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Disallowed Costs, Definitions and Default

Icons CourtThe recent case of ABC Electrification Limited v Network Infrastructure Limited [2020] EWCA Civ 1645 saw legal practitioners jousting over the definition of a solitary word – namely, “default”. In this case regarding the scope of ‘Disallowed Costs’ in a common rail industry contract, the Court of Appeal issued a stark reminder to contractors that the meaning of individual words can be the difference between millions of pounds.

Background

In ABC v Network Rail, costs amounting to £13.4 million following delays to the upgrade of a major railway line drew the clauses of a Target Cost Contract into sharp focus for both parties.

The contract in question was the ICE Target Costs Contract, subject to a set of amendments which are standard across the rail industry. The salient features of the contract were as follows:

  • For carrying out the works ABC would receive its fee and a sum for its “Total Costs”, equating to total costs incurred minus “Disallowed costs” and costs covered by the fee.
  • “Disallowed Costs” was defined in the contract to include “any cost due to negligence or default on the part of the Contractor”.
  • ‘Default’, however, was not explicitly defined in the Contract.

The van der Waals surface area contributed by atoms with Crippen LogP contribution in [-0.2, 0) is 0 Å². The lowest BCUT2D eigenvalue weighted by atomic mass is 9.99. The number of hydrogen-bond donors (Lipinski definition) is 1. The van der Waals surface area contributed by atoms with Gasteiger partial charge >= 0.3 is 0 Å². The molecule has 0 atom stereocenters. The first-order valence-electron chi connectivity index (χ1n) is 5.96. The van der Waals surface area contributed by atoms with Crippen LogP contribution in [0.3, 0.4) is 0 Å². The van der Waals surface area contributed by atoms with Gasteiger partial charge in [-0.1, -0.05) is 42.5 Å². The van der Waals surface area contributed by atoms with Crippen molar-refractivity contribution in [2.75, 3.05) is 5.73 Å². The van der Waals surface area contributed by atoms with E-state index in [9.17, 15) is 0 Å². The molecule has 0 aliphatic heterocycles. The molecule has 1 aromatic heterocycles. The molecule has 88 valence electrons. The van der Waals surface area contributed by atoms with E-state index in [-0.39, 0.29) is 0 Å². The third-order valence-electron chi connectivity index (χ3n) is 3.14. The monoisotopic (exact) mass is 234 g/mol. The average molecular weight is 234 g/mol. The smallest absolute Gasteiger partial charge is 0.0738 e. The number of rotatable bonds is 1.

Defining ‘default’ as any failure to comply with contractual obligations, Network Rail sought to categorise £13.4 million of delay-related costs as ‘Disallowed Costs’. ABC argued that this definition was too broad and that, like negligence, ‘default’ pertained to an element of blame or culpability. They further argued that this was a pre-requisite for categorising Disallowed Costs under a proper construction of the contract and was in-keeping with the gain/pain ‘ethos’ of the agreement

Decision / Comment

Emphasising the importance of giving words their ‘natural and ordinary meaning’, the appeal judges agreed with Network Rail that ‘default’ should be defined as a failure to fulfil an obligation. Disallowed Costs, therefore, included costs incurred due to ABC’s failure to comply with its contractual obligations.

From the perspective of both Employer and Contractor, this case underscores the importance of defining key terms with clarity and concision. To learn from ABC’s mistakes, parties should resist relying on the underlying ‘ethos’ of a standard form contract – especially where there have been amendments – rather than defining key terms, particularly where those terms otherwise have a natural and ordinary meaning.

Clare Mendelle is a Professional Support Lawyer and James Goldthorpe is a Paralegal at Sharpe Pritchard LLP

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